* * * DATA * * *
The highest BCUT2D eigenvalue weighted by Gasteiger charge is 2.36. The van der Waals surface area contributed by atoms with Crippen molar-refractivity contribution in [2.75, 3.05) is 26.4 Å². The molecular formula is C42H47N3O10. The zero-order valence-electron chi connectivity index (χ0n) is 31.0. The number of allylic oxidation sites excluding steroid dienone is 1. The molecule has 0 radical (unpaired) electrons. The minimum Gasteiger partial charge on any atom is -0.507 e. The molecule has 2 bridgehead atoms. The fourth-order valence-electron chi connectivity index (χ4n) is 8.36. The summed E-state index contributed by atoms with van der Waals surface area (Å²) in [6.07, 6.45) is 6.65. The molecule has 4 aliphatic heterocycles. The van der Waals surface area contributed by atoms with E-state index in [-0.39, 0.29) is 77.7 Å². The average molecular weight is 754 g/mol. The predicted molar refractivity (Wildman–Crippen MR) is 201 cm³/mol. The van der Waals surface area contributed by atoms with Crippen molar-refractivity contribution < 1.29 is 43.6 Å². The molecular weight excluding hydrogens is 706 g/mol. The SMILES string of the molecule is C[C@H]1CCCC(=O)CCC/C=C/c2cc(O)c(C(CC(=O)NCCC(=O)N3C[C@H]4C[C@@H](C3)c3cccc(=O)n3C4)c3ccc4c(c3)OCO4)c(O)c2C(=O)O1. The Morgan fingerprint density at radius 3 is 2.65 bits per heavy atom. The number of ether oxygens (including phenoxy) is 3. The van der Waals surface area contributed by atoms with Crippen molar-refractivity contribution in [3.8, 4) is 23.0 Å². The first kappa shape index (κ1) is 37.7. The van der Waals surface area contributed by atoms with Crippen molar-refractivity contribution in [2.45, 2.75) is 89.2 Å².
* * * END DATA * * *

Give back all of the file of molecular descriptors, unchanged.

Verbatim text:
The highest BCUT2D eigenvalue weighted by Gasteiger charge is 2.36. The van der Waals surface area contributed by atoms with Crippen molar-refractivity contribution in [2.75, 3.05) is 26.4 Å². The molecular formula is C42H47N3O10. The zero-order valence-electron chi connectivity index (χ0n) is 31.0. The number of allylic oxidation sites excluding steroid dienone is 1. The molecule has 0 radical (unpaired) electrons. The minimum Gasteiger partial charge on any atom is -0.507 e. The molecule has 2 bridgehead atoms. The fourth-order valence-electron chi connectivity index (χ4n) is 8.36. The summed E-state index contributed by atoms with van der Waals surface area (Å²) in [6.07, 6.45) is 6.65. The molecule has 4 aliphatic heterocycles. The van der Waals surface area contributed by atoms with E-state index in [-0.39, 0.29) is 77.7 Å². The average molecular weight is 754 g/mol. The predicted molar refractivity (Wildman–Crippen MR) is 201 cm³/mol. The van der Waals surface area contributed by atoms with Crippen molar-refractivity contribution < 1.29 is 43.6 Å². The molecular weight excluding hydrogens is 706 g/mol. The SMILES string of the molecule is C[C@H]1CCCC(=O)CCC/C=C/c2cc(O)c(C(CC(=O)NCCC(=O)N3C[C@H]4C[C@@H](C3)c3cccc(=O)n3C4)c3ccc4c(c3)OCO4)c(O)c2C(=O)O1. The Morgan fingerprint density at radius 3 is 2.65 bits per heavy atom. The number of ether oxygens (including phenoxy) is 3. The van der Waals surface area contributed by atoms with Crippen molar-refractivity contribution in [3.8, 4) is 23.0 Å². The first kappa shape index (κ1) is 37.7. The van der Waals surface area contributed by atoms with Crippen molar-refractivity contribution in [2.45, 2.75) is 89.2 Å².